2019: A year of anti-social travel
Josh Martin looks at 2019 trends for travellers and discovers that social media show-offs and their enablers may be out of luck.
In 2018, we witnessed kneeachingly long flights, ever-larger cruise vessels and more people travelling globally than ever before.
Thankfully the number of people dragged off airlines did not reach the shameful heights of 2017.
Travel and tourism is a mega industry obsessed with trends and the ‘‘Next Big Thing’’ as well as one that offers niches, sub-tribes and weird anomalies.
Here’s what 2019 may have in store for the travelling Kiwi:
Over-capacity (that’s industry speak for too many seats on offer) on leisure routes, higher fuel prices and increasingly shaky consumer confidence pushed some – mostly European – airlines to the wall in 2018, while many others came close.
Although the main players flying the New Zealand skies look more than sound, the macroeconomic conditions and often razor-thin margins of global aviation remain. All the more reason to have comprehensive travel cover on your next big European trip.
Emphasis on experiences
It’s no longer about million-count Egyptian cotton sheets on California super-king beds for the one-per-centers and the wannabe one-per-centers. We want customised, personal and (mostlikely) ‘‘shareable’’ experiences. Think heli-transfers, Michelinstarred chef cooking lessons and F1 racer driving lessons.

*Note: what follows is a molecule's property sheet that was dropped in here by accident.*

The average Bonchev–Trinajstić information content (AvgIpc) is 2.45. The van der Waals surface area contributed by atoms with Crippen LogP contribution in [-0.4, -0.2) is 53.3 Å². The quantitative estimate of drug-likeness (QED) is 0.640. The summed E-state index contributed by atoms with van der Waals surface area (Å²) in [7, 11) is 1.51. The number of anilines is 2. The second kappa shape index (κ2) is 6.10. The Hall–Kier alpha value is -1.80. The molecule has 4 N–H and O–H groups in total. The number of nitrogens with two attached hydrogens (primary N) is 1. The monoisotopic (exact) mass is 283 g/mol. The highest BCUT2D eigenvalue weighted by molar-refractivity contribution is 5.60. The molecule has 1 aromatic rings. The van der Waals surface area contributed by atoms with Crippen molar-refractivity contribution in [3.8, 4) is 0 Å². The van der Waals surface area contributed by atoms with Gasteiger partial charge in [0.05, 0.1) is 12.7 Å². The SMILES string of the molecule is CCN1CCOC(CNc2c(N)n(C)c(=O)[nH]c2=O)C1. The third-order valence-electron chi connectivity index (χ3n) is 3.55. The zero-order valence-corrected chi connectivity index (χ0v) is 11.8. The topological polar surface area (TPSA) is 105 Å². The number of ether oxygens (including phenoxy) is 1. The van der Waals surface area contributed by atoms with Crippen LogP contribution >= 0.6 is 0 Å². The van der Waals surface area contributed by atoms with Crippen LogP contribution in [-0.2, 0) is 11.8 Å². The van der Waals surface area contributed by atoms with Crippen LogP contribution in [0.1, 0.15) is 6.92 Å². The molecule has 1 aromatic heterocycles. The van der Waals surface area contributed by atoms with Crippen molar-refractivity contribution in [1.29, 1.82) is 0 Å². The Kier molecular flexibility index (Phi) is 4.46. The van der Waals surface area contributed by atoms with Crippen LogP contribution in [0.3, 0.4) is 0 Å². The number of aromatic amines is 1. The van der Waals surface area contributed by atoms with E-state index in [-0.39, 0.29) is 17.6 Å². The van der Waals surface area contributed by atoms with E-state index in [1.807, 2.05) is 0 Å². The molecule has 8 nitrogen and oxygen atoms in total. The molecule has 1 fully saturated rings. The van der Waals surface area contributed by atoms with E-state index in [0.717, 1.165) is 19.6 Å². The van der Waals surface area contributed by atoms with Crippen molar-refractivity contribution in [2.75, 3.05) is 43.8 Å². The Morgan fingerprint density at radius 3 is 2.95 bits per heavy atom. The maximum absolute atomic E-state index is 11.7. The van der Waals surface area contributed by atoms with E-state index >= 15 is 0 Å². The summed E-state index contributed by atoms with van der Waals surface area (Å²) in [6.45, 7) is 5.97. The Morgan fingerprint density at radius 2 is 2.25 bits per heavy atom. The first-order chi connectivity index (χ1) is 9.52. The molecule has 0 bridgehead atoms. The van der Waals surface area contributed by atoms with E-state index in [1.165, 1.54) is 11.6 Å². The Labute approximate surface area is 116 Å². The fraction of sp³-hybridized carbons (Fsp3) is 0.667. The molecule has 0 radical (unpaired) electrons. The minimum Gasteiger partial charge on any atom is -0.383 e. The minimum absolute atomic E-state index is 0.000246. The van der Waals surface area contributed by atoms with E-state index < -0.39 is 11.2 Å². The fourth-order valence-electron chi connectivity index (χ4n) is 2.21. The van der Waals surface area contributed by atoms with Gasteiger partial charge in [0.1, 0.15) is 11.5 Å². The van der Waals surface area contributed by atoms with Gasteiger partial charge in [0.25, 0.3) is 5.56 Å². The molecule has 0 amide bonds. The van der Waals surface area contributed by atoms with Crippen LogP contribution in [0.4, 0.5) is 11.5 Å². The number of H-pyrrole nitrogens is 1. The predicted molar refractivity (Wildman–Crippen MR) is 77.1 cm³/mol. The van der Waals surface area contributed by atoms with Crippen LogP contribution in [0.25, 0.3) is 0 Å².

Travel is now even more of a status symbol, so the top tier especially demands hotels, cruise companies and travel service firms make their stay more about what they get to do and how they do it, rather than about things (although top-branded toiletries and top-shelf minibars never hurt).
User pays (and pays and pays)
Whether they call the offering ‘‘customisable on price’’, ‘‘pay for perks’’ or ‘‘seats to suit’’, it means that your advertised cost of travel is more a starting point than a final destination.
We see it most prominently in airlines, which this year are set to rake in more than $60 billion in ancillary revenues (that’s baggage fees, seat selection fees, insurance, credit card fees, boarding priority passes, and the list goes on).
What was sold a decade ago as airlines offering financial-crisisburdened customers a way to fly with no frills, has persisted and, in fact, worsened as consumer spending improved.
Low-cost carriers wrote the book on users pay, and now make on average 30 per cent of their total revenue from ancillary fees.
Now, on some airlines, you have to pay a penalty for the ‘‘frill’’ of checking into your flight at the airport. Sadly, this trend will become even more mainstream in 2019.
Off the grid moves on trend
While some travellers (myself included) love to over-share and brag their way through their foreign
escapades, 2019 will see a growing number of tourists wanting to go off the grid. No, really.
Trampers and campers will scoff, ‘‘yep, we’ve been doing that for years’’, but now the other end of the market is catching on.
That’s right, purposefully snubbing wi-fi, screens and social media is now the preserve of posh hotels, boutique retreats and safari lodges where it was once held up as an essential marker of a good starrating. Focus on the now, not the next social media post – your followers probably deserve the break.